This travel book by Daniel Kalder is about visits to Tatarstan, Kalmykia, Mari El and Udmurtia. In case, like me, you’ve not heard of these nations, they’re republics of the Russian Federation and are nominally in Europe.
Mr Kalder describes himself as an anti-tourist and he certainly has a passion for untouristy destinations. His writing is easy to read and vivid and gives a clear picture of the towns and villages and their peoples. Unfortunately, his passion encourages him to dwell more on the emptiness, poverty and discomfort than I personally like. Cancelled ice shows and closed museums get wearing after a couple of hundred pages.
The people he met on his journeys are mostly ordinary but interesting, struggling to make their marks on the edge of Russian culture. They are not helped, judging by Mr Kalder’s descriptions, by their politicians.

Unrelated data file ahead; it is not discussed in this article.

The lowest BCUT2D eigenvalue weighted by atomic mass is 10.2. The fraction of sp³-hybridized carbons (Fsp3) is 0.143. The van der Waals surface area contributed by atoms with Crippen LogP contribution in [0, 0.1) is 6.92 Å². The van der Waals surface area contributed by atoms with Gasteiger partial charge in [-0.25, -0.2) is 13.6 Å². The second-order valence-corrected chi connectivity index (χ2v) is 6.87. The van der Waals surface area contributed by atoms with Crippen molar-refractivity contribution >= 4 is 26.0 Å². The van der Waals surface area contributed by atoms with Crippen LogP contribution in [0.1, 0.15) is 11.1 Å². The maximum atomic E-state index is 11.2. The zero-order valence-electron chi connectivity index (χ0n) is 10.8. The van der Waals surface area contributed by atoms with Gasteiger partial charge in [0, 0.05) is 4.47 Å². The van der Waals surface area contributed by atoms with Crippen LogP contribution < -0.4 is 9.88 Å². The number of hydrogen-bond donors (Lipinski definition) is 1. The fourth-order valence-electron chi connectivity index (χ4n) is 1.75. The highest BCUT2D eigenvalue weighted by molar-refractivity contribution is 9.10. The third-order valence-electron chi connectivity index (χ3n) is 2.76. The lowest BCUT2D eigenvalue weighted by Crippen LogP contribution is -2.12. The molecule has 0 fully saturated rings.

I am not a fan of travel writing; I borrowed the book from the library because it was about places I’d never heard of, and it has not changed my general view of that travel books are not for me.
However, I learned a great deal from this book and am glad I read it. I recommend it to anyone who likes to expand their horizons and learn about the less visible parts of our world. Mr Kalder’s other book, Strange Telescopes, offers more of the same off-the-map stuff and I’ll certainly read it if I come across it.
Picture from Daniel Kalder’s website.